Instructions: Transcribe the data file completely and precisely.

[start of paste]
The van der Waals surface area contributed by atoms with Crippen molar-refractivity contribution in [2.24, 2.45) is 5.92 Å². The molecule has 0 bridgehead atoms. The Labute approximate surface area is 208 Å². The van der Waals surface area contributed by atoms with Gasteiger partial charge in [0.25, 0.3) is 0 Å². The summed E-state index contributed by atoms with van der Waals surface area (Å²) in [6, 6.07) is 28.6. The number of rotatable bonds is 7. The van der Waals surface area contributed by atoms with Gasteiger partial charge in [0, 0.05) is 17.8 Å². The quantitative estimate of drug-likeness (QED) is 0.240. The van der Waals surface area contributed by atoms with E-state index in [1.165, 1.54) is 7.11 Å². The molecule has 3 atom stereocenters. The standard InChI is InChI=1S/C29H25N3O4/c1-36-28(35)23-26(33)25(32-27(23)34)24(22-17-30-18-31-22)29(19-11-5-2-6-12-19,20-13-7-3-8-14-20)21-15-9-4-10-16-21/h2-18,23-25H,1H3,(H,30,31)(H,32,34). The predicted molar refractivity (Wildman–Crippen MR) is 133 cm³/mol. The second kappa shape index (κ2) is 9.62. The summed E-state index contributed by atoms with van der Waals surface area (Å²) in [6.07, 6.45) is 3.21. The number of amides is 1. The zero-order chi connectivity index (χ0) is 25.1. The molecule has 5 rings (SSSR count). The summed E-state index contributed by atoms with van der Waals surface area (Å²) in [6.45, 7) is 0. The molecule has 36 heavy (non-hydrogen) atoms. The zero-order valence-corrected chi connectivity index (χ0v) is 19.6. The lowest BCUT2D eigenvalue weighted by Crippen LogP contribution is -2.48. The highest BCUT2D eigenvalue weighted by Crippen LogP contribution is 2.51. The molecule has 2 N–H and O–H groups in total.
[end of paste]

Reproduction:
The van der Waals surface area contributed by atoms with Crippen molar-refractivity contribution in [2.24, 2.45) is 5.92 Å². The molecule has 0 bridgehead atoms. The Labute approximate surface area is 208 Å². The van der Waals surface area contributed by atoms with Gasteiger partial charge in [0.25, 0.3) is 0 Å². The summed E-state index contributed by atoms with van der Waals surface area (Å²) in [6, 6.07) is 28.6. The number of rotatable bonds is 7. The van der Waals surface area contributed by atoms with Gasteiger partial charge in [0, 0.05) is 17.8 Å². The quantitative estimate of drug-likeness (QED) is 0.240. The van der Waals surface area contributed by atoms with E-state index in [1.165, 1.54) is 7.11 Å². The molecule has 3 atom stereocenters. The standard InChI is InChI=1S/C29H25N3O4/c1-36-28(35)23-26(33)25(32-27(23)34)24(22-17-30-18-31-22)29(19-11-5-2-6-12-19,20-13-7-3-8-14-20)21-15-9-4-10-16-21/h2-18,23-25H,1H3,(H,30,31)(H,32,34). The predicted molar refractivity (Wildman–Crippen MR) is 133 cm³/mol. The second kappa shape index (κ2) is 9.62. The summed E-state index contributed by atoms with van der Waals surface area (Å²) in [6.07, 6.45) is 3.21. The number of amides is 1. The zero-order chi connectivity index (χ0) is 25.1. The molecule has 5 rings (SSSR count). The summed E-state index contributed by atoms with van der Waals surface area (Å²) in [6.45, 7) is 0. The molecule has 36 heavy (non-hydrogen) atoms. The zero-order valence-corrected chi connectivity index (χ0v) is 19.6. The lowest BCUT2D eigenvalue weighted by Crippen LogP contribution is -2.48. The highest BCUT2D eigenvalue weighted by Crippen LogP contribution is 2.51. The molecule has 2 N–H and O–H groups in total.